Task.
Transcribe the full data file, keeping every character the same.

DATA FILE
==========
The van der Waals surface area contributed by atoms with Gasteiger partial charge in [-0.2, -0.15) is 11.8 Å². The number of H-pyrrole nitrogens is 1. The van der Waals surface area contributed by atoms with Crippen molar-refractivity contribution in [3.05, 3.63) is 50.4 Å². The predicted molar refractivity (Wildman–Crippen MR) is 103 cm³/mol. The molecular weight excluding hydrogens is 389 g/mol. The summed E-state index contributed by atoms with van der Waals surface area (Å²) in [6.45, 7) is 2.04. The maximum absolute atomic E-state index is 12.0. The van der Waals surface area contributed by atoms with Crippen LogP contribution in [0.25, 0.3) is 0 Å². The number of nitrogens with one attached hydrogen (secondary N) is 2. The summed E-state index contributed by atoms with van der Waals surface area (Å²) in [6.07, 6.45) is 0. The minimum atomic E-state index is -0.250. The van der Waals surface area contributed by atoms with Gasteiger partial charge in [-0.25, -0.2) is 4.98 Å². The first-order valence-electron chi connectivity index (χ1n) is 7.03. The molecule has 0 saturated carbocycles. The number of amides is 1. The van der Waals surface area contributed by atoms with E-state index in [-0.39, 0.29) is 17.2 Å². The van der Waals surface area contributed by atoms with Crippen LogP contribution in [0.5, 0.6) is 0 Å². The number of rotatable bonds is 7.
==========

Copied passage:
The van der Waals surface area contributed by atoms with Gasteiger partial charge in [-0.2, -0.15) is 11.8 Å². The number of H-pyrrole nitrogens is 1. The van der Waals surface area contributed by atoms with Crippen molar-refractivity contribution in [3.05, 3.63) is 50.4 Å². The predicted molar refractivity (Wildman–Crippen MR) is 103 cm³/mol. The molecular weight excluding hydrogens is 389 g/mol. The summed E-state index contributed by atoms with van der Waals surface area (Å²) in [6.45, 7) is 2.04. The maximum absolute atomic E-state index is 12.0. The van der Waals surface area contributed by atoms with Crippen LogP contribution in [0.25, 0.3) is 0 Å². The number of nitrogens with one attached hydrogen (secondary N) is 2. The summed E-state index contributed by atoms with van der Waals surface area (Å²) in [6.07, 6.45) is 0. The minimum atomic E-state index is -0.250. The van der Waals surface area contributed by atoms with Gasteiger partial charge in [-0.25, -0.2) is 4.98 Å². The first-order valence-electron chi connectivity index (χ1n) is 7.03. The molecule has 0 saturated carbocycles. The number of amides is 1. The van der Waals surface area contributed by atoms with E-state index in [-0.39, 0.29) is 17.2 Å². The van der Waals surface area contributed by atoms with Crippen LogP contribution in [0.5, 0.6) is 0 Å². The number of rotatable bonds is 7.